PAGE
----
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Crossing The Border

Brendan Kelly (97) and Beau Allen have a unique perspective on the Border Battle between Wisconsin and Minnesota.
Brendan Kelly (97) and Beau Allen have a unique perspective on the Border Battle between Wisconsin and Minnesota.

MADISON, Wis. - Leaving home for college can be difficult for any high school senior. Leaving behind friends and family and moving to a new city is always a challenge, but there was an added element for Wisconsin defensive end Brendan Kelly and defensive tackle Beau Allen. Both were sought-after high school recruits who left their home state Minnesota Golden Gophers behind to play for the archrival Wisconsin Badgers.

So when the No. 18 Badgers travel to Minneapolis for the 121st meeting between the two teams, the game has a whole extra element for the two linemen.

"Being a Minnesota kid, and having committed there for nine months, it definitely means a lot to go back to my home and play them," Kelly, a redshirt junior from Eden Prairie, Minn., said after practice Wednesday. Kelly also mentioned he's hoping to have about 30 friends and family at Saturday's game.

Allen, a sophomore from Minnetonka, Minn., has a family connection to the historic rivalry, so he knew about the Border Battle growing up.

"My uncle actually played football here back in the ‘80s, so he would always give us a lot of crap for living in Minnesota," Allen said. However, Allen didn't grow up as a Gopher fan - he preferred Notre Dame for their national brand, so transitioning into a Wisconsin Badger wasn't a challenge. But a little extra chatter is to be expected when a recruit leaves home for another program.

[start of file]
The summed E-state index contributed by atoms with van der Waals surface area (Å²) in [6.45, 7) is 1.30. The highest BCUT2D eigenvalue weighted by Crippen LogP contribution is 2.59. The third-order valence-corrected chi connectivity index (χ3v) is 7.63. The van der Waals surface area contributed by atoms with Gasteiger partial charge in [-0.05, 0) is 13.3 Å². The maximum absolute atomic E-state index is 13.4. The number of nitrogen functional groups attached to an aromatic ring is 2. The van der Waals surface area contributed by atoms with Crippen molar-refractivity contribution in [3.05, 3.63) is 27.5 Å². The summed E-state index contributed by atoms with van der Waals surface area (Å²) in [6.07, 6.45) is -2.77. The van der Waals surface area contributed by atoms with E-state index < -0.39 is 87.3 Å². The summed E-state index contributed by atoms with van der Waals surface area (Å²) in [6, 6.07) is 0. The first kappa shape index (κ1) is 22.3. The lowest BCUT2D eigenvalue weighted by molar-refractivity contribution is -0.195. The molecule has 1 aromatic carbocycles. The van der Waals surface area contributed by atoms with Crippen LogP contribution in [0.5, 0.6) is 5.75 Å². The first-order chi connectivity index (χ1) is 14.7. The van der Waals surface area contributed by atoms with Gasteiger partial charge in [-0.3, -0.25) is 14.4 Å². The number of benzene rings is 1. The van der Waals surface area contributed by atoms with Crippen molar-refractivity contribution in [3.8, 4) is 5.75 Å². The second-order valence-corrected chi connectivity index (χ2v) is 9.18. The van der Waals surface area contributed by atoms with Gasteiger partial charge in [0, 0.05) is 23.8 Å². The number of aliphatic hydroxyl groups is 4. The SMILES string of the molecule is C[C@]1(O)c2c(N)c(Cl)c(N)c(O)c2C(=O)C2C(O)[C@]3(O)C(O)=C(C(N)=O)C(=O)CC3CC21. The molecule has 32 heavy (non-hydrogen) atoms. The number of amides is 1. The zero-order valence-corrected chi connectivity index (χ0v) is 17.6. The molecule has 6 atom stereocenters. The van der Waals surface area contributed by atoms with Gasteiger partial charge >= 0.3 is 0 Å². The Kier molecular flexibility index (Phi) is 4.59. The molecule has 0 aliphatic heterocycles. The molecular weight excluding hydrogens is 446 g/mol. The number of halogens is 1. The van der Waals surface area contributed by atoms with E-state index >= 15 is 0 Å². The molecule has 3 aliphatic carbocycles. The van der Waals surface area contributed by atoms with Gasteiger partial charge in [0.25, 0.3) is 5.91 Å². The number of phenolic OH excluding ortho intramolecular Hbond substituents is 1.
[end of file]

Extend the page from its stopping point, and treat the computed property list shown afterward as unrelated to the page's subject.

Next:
"I got a little gruff for it, which is expected, you know when an in-state guy leaves to go to a rival," Allen said. "I was expecting it though. It wasn't too bad. I've actually converted a few of my Minnesota friends to be Badger fans I think."

Kelly's transition into cardinal and white had a few more twists and turns. Originally committing to Tim Brewster at Minnesota, Kelly backed out after Brewster had a rough start to his tenure as head coach.

"I think they went 1-11 ... and I was thinking to myself, ‘This can't be right, I can't be committed here,'" Kelly said. "The coaches did a great job recruiting me ... and I ended up being a Badger."

And when it comes to Paul Bunyan's Axe, both Kelly and Allen have grown attached to the giant trophy, but they're both hoping to get a few extra swings with it this weekend.

"I picked it up and swung it a couple times, hopefully I can swing that thing a lot harder this Saturday night," Kelly said, who has been injured or not at full strength for a significant part of his college career. "It's something that I didn't feel like I really deserved. I wasn't starting, I wasn't healthy, I wasn't doing what I was able to do. Hopefully this week I'll be able to run around the field with that thing."

"I love the Axe. It's just so impressive. It's really unique," Allen said, but he hasn't had a chance to parade around the field with it.

"I was freshman last year," Allen said. "I didn't want to overstep my boundaries. But this year I plan on getting my hands on that thing and running around."

So for Kelly and Allen, the trophy symbolizes not just another regular season win, but another chapter in a rivalry that they've seen from both sides.

"The Axe means a lot. I've got a lot of buddies on the Minnesota team ... we're always talking about it in the offseason when we go back home," Kelly said. "I've never not had it ... I don't know what it would feel like not to have it, but I don't want to find out."

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